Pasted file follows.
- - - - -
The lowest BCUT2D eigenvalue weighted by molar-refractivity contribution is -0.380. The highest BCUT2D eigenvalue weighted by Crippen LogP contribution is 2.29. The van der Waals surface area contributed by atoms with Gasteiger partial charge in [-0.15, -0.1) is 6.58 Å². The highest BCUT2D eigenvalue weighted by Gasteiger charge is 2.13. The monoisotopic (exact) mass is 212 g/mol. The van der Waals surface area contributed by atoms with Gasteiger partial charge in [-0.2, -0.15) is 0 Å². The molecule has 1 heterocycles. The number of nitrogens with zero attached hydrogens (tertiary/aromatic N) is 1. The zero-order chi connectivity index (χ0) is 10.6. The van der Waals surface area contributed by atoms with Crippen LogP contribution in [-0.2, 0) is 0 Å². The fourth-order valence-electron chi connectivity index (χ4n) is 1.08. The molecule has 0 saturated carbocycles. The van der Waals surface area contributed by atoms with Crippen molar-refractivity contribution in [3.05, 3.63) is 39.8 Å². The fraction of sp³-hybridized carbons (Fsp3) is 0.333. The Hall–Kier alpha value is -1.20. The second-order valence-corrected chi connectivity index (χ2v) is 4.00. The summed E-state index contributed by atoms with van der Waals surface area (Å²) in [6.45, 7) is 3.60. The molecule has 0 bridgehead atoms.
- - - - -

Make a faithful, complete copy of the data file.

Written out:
The lowest BCUT2D eigenvalue weighted by molar-refractivity contribution is -0.380. The highest BCUT2D eigenvalue weighted by Crippen LogP contribution is 2.29. The van der Waals surface area contributed by atoms with Gasteiger partial charge in [-0.15, -0.1) is 6.58 Å². The highest BCUT2D eigenvalue weighted by Gasteiger charge is 2.13. The monoisotopic (exact) mass is 212 g/mol. The van der Waals surface area contributed by atoms with Gasteiger partial charge in [-0.2, -0.15) is 0 Å². The molecule has 1 heterocycles. The number of nitrogens with zero attached hydrogens (tertiary/aromatic N) is 1. The zero-order chi connectivity index (χ0) is 10.6. The van der Waals surface area contributed by atoms with Crippen LogP contribution in [-0.2, 0) is 0 Å². The fourth-order valence-electron chi connectivity index (χ4n) is 1.08. The molecule has 0 saturated carbocycles. The van der Waals surface area contributed by atoms with Crippen molar-refractivity contribution in [3.05, 3.63) is 39.8 Å². The fraction of sp³-hybridized carbons (Fsp3) is 0.333. The Hall–Kier alpha value is -1.20. The second-order valence-corrected chi connectivity index (χ2v) is 4.00. The summed E-state index contributed by atoms with van der Waals surface area (Å²) in [6.45, 7) is 3.60. The molecule has 0 bridgehead atoms.